Yes, the union survives — but do we, the musicians? The “capturing” of work must be done in the right way. It involves valuing us, listening to us, and knowing how to sell us. Otherwise “Organize or Die” can easily become “Organize and Die.”
Local 802 replies: The writer is misinformed and unfortunately ends up making the same arguments that musicians hear far too often from management. “There is no point in organizing,” “You’ll end up lowering your wages,” “You’re just paying dues to fatten the salaries of the union bosses,” etc.
The fact is Local 802 has never and will never organize work that doesn’t result in improved wages and working conditions for those musicians who choose to organize.
Indeed, that’s the whole point and the reason why musicians sacrifice and risk their jobs to gain the protections and improvements of a union agreement.
As musicians well know, a nonunion job has no job security, tough luck if the pay is not what was promised, no protection against the ongoing exploitation of one’s product — every nonunion job is a buyout — and finally, no way to utilize the power of collective bargaining.
Fortunately, most musicians, when offered the possibility of organizing, choose that path — despite the difficult odds they confront.
To the Editor:
I have a theory about declining 802 membership that’s based on my own feelings as a member. I have no statistics to support this theory but I wouldn’t be surprised to find out that a certain percentage of musicians have left the union because of Local 802’s politics.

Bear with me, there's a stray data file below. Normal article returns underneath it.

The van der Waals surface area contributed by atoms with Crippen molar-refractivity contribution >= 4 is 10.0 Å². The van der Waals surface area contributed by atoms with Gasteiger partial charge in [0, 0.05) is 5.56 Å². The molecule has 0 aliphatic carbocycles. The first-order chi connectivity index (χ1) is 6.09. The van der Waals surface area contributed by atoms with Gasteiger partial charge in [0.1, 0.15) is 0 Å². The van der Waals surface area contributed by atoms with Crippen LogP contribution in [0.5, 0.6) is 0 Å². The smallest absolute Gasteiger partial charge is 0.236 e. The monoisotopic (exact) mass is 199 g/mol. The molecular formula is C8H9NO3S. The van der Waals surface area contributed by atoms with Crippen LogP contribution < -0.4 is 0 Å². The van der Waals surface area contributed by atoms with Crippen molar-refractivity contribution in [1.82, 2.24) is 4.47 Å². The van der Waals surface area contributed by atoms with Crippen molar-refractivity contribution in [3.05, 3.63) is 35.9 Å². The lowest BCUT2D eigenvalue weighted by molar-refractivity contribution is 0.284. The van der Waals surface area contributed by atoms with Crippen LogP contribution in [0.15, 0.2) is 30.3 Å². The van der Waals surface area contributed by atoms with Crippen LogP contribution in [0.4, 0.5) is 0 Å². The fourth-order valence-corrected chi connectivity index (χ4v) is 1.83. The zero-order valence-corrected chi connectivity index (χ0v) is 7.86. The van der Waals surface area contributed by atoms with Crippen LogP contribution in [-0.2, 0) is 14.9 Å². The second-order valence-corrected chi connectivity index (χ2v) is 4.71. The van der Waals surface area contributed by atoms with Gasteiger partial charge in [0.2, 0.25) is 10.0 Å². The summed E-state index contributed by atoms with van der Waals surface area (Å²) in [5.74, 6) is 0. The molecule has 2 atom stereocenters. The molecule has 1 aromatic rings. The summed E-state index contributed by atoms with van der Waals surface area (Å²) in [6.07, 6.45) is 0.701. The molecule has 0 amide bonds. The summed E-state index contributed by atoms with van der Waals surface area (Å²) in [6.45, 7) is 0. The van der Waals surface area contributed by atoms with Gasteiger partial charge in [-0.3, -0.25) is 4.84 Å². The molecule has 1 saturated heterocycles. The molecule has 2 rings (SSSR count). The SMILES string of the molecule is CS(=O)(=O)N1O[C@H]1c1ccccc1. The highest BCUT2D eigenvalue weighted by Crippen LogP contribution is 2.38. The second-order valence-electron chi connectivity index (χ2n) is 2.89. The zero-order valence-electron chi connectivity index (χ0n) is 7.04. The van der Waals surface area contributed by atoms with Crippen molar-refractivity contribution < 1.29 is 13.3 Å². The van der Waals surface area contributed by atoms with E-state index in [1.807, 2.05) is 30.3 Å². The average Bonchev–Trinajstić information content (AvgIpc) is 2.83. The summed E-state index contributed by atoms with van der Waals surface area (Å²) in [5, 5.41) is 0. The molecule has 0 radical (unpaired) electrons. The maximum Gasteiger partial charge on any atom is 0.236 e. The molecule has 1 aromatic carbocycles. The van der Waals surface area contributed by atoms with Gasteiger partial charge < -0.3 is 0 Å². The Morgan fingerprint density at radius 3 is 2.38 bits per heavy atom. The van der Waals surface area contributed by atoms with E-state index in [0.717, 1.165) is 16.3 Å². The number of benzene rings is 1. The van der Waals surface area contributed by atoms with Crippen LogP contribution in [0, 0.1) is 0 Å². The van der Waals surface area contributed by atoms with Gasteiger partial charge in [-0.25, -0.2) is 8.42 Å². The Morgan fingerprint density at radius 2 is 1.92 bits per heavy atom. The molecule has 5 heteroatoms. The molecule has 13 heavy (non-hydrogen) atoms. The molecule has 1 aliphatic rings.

In spite of the claims the union makes to be a non-partisan organization, there is a clear political sentiment that pervades every issue of Allegro. In fact, the sentiment very often inches toward outright hostility to any view that doesn’t totally coincide with 802’s specific political agenda.
I joined the Musicians’ Union to become a part of a community of artists, not an angry group of political activists.
Neither am I convinced that the pension fund is as vital or necessary as President Mary Landolfi claims. America is in a post-pension, post-benefit era, and anyone who is still counting on benefits, bailouts or any other government programs for security is grasping at straws
If Local 802 would truly adopt a more positive, upbeat, non-partisan approach and focus more on music and less on politics, I would personally feel much happier about being a member.
-John Thomas Oaks
Local 802 replies: The member is entitled to his political beliefs, but Local 802 has a long tradition of political activity, supporting politicians who espouse worker-friendly policies whatever their political affiliation. It is regrettable that he equates health and pension benefits with bailouts as no federal, state or local tax money support our benefit funds; the Local 802 Health Fund and the AFM-EP Fund are supported by employer contributions earned every day by members. In short, among the principal purposes of unions is to bring the security of pension and health benefits to workers; to assert that America is “in a post-pension, post benefit era” is antithetical to the very existence of unions.